Psychological Self-Help

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Important research has also documented that the consequences of
divorce are much longer lasting for children than we originally thought
(A myth: "Oh, they'll get over it in a couple of years"). The long-term
effects include feeling the world and relationships are unsafe and
unreliable, fear of intimacy, poorly controlled anger, depression and
grief, and sexual problems. There are often heretofore unseen
"sleeper" effects, affecting girls more than boys, perhaps, when they
get into early adulthood. Even 10 years or more after the divorce,
Wallerstein and Blakeslee (1989) estimated that 41% of the children of
divorce in their study were still doing poorly --underachieving, tense,
insecure, self-critical, and/or angry. Thus, children of divorce may be
so anxious about love relationships that they will find it hard to create
a lasting family. Although no major problems may have occurred at
the time of the parents' divorce, over ten years later, 66% of young
women, 19 to 23-years-old, became afraid of intimacy with a male,
afraid of betrayal, and/or afraid of losing love. As adults, women
suffered more negative effects from their parents' divorce than men
did. For instance, the divorce rate for children of divorce is 60% higher
for women than for women from intact families! For men it's 35%
higher. This is serious. It seems that divorces often lead to children
with low self-esteem and a high need for love; that combination
frequently results in unwise sex, ill-selected partners, and poor
marriages. 
Young men with divorced parents also feared their girlfriends
wouldn't stay with them if they really got to know them. Moreover,
40% of males, 19 to 23-years-old, ten years after a divorce, had set
no life goals, were drifting in school, and generally lacked self-
direction. This lack of enthusiasm for life is understandable in light of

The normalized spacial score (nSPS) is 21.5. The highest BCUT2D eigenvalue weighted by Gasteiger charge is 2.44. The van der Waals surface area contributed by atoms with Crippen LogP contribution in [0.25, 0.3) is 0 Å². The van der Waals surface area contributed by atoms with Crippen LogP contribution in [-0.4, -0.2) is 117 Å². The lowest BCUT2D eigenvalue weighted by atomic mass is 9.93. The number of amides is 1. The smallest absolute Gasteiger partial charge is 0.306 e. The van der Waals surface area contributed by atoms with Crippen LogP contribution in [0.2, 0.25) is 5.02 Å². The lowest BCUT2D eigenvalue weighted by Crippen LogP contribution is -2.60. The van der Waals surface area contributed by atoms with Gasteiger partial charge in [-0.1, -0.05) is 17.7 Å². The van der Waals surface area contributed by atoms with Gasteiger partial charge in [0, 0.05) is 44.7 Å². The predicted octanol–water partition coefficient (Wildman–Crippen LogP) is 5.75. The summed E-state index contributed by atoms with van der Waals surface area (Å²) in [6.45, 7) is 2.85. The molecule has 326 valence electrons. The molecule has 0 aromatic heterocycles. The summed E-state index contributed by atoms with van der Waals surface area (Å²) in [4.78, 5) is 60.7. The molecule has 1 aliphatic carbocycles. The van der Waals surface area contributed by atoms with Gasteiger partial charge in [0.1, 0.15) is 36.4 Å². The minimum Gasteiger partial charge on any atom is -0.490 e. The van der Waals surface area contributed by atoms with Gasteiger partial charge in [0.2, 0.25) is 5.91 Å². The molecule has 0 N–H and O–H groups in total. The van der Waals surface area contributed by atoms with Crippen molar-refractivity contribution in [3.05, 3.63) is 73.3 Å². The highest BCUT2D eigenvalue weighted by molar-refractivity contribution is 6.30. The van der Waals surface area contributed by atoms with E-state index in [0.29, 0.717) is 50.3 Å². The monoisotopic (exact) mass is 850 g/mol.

their family history: 30 to 50% of their parents were still bitter 10
years later, only 14% considered both their parents happily remarried,
60% felt rejected by one parent, and 80% had to deal with a step-
parent. Science is just recognizing that certain problems in adult
children of divorce take years to show up. 
Another "sleeper" effect of divorce occurs in the 15% of children
who become the "caretaker" of a parent during and after the divorce.
Some parents, overwhelmed by depression, bitterness, or mental
illness, turn to their own child for support. The child tries to hold the
parent together and becomes what Wallerstein and Blakeslee call an
"overburdened child." Some eventually become angry because they
are treated unfairly and neglected; some "never had a childhood;"
some feel guilty and a failure. In any case, the burden of excessive
caretaking often increases the child's problems. 
One child out of every three has gone through a divorce. An
astonishing study has found evidence that going though a divorce as a
child may shorten your life by approximately four years (Friedman, et
al., 1994). Another indication of the devastation following the break up
of a family is the fact that 60% of all children getting psychological
treatment are from a divorced family, and 80% of children in a mental
hospital are (of course, psychological-emotional problems, which are
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